The optimal debt-equity ratio necessarily depends (in part) on the firm’s asset structure. Investments in projects subject to CSV problems are associated (in a sense to be made precise) with the use of debt—as might be expected from the existing CSV literature. Investments in projects with publicly observable returns are associated with the use of external equity.
We examine in detail the relationship between the optimal asset and liability structure of the firm. We also describe conditions under which an increase in the cost of state verification shifts the composition of investment towards projects with observable returns, and reduces the optimal debt-equity ratio. Interestingly, the optimal debt-equity ratio is also shown to depend on factors that are irrelevant to asset allocations.
Finally, a large part of the interest in CSV environments has been due to the fact that they may result in equilibrium credit rationing. Our analysis has strong implications for the possibility of equilibrium credit rationing in more general CSV models.
Tema: G21 - Banks; Depository Institutions; Micro Finance Institutions; Mortgages and E51 - Money Supply; Credit; Money Multipliers
Creator: Cole, Harold Linh, 1957- and Kehoe, Patrick J. Series: Staff report (Federal Reserve Bank of Minneapolis. Research Department) Number: 137 Abstract:
A traditional explanation for why sovereign governments repay debts is that they want to keep a good reputation so they can easily borrow more. Bulow and Rogoff have challenged this explanation. They argue that, in complete information models, government borrowing requires direct legal sanctions. We argue that, in incomplete information models with multiple trust relationships, large amounts of government borrowing can be supported by reputation alone.
Creator: Prati, Alessandro, 1961- Series: Monetary theory and financial intermediation Abstract:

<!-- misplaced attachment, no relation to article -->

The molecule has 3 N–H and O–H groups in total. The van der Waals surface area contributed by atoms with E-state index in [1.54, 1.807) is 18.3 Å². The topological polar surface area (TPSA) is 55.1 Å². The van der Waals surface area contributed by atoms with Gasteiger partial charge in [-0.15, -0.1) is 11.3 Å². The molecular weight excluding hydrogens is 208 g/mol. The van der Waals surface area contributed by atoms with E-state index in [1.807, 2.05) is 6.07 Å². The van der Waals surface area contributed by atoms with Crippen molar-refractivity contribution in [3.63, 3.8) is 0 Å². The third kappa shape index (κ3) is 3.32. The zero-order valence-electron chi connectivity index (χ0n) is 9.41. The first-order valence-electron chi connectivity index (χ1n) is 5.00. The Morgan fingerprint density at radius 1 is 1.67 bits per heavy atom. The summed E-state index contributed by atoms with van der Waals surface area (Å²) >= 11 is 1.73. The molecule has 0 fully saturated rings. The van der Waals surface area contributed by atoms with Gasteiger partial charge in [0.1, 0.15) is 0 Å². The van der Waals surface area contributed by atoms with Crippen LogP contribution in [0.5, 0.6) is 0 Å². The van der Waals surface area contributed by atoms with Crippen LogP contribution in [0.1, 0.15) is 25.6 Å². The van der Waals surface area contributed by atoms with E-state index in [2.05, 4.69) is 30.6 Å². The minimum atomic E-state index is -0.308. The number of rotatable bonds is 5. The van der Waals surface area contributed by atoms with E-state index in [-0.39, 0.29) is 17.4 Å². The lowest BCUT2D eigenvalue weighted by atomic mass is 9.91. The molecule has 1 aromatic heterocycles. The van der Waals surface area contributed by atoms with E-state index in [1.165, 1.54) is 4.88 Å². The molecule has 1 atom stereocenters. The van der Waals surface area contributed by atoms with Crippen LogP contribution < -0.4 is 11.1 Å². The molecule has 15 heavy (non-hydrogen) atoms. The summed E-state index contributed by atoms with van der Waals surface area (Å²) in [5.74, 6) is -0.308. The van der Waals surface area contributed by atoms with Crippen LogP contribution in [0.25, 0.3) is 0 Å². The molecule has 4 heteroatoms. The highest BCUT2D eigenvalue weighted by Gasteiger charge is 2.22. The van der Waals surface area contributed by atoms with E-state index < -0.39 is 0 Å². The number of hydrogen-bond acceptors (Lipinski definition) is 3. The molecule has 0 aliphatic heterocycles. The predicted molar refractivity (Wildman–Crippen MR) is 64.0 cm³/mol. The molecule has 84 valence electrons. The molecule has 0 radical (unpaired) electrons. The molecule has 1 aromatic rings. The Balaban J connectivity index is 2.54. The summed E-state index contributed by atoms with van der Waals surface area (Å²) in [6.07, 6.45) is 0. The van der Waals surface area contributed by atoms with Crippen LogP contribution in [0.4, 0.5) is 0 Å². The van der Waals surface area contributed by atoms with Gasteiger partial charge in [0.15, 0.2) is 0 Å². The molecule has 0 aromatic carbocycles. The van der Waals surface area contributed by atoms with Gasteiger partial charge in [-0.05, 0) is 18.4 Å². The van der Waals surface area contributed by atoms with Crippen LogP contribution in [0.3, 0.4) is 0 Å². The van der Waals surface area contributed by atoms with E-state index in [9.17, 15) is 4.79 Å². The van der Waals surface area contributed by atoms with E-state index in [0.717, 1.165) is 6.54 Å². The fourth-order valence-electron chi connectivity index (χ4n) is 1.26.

The data and press commentaries studied in this paper call for a reinterpretation of the French inflationary crisis and its stabilization in 1926. In contrast with T. J. Sargent's (1984) interpretation, there is evidence that the budgetary situation was well in hand and that only fear of a capital levy made the public unwilling to buy government bonds. As a result, the government had to repay the bonds coming to maturity with monetary financing. Only when Poincare introduced a bill to shift the tax burden off bondholders did the demand for government bonds recover and inflation stop.
Tema: E31 - Prices, business fluctuations, and cycles - Price level ; Inflation ; Deflation, E65 - Macroeconomic policy, macroeconomic aspects of public finance, and general outlook - Studies of particular policy episodes, E52 - Monetary policy, central banking, and the supply of money and credit - Monetary policy, and N24 - Economic History: Financial Markets and Institutions: Europe: 1913-
Creator: Ryan, Mary Ellen, 1928- Series: Working paper (Federal Reserve Bank of Minneapolis. Research Department) Number: 000 Descripción:
This paper was published with no issue number.
Palabra clave: Middle class, Delinquency, and Debt Tema: D13 - Household Production and Intrahousehold Allocation and D12 - Consumer Economics: Empirical Analysis
Creator: Miller, Preston J. and Todd, Richard M. Series: Working paper (Federal Reserve Bank of Minneapolis. Research Department) Number: 494 Abstract:
This paper investigates the macroeconomic and welfare effects of a particular public finance decision. That decision was to use debt rather than current taxation to finance deposit insurance payments related to the savings and loan debacle. We find that this decision could have significantly raised real interest rates and affected welfare. The analysis is conducted in a dynamic, open-economy, monetary general equilibrium model in which parameters are set based on empirical observations.
Palabra clave: Savings and loan, Welfare, Real interest rates, Deposit insurance, Government debt, Public finance, Taxation, and S & L Tema: H63 - National Debt; Debt Management; Sovereign Debt and G21 - Banks; Depository Institutions; Micro Finance Institutions; Mortgages
Creator: Townsend, Robert M. and Wallace, Neil Series: Staff report (Federal Reserve Bank of Minneapolis. Research Department) Number: 083 Abstract:
We study the possible specialness of circulating as opposed to noncirculating private securities using models whose equilibria imply the existence of both. The models are pure exchange setups with spatial separation and with the potential for a variety of intertemporal trades. We find a sense in which unregulated circulating private securities are troublesome. It can happen that in order for an equilibrium to exist, the amounts of circulating debts issued at the same time in spatially and informationally separated markets have to satisfy restrictions not implied by individual maximization and market clearing in each market separately.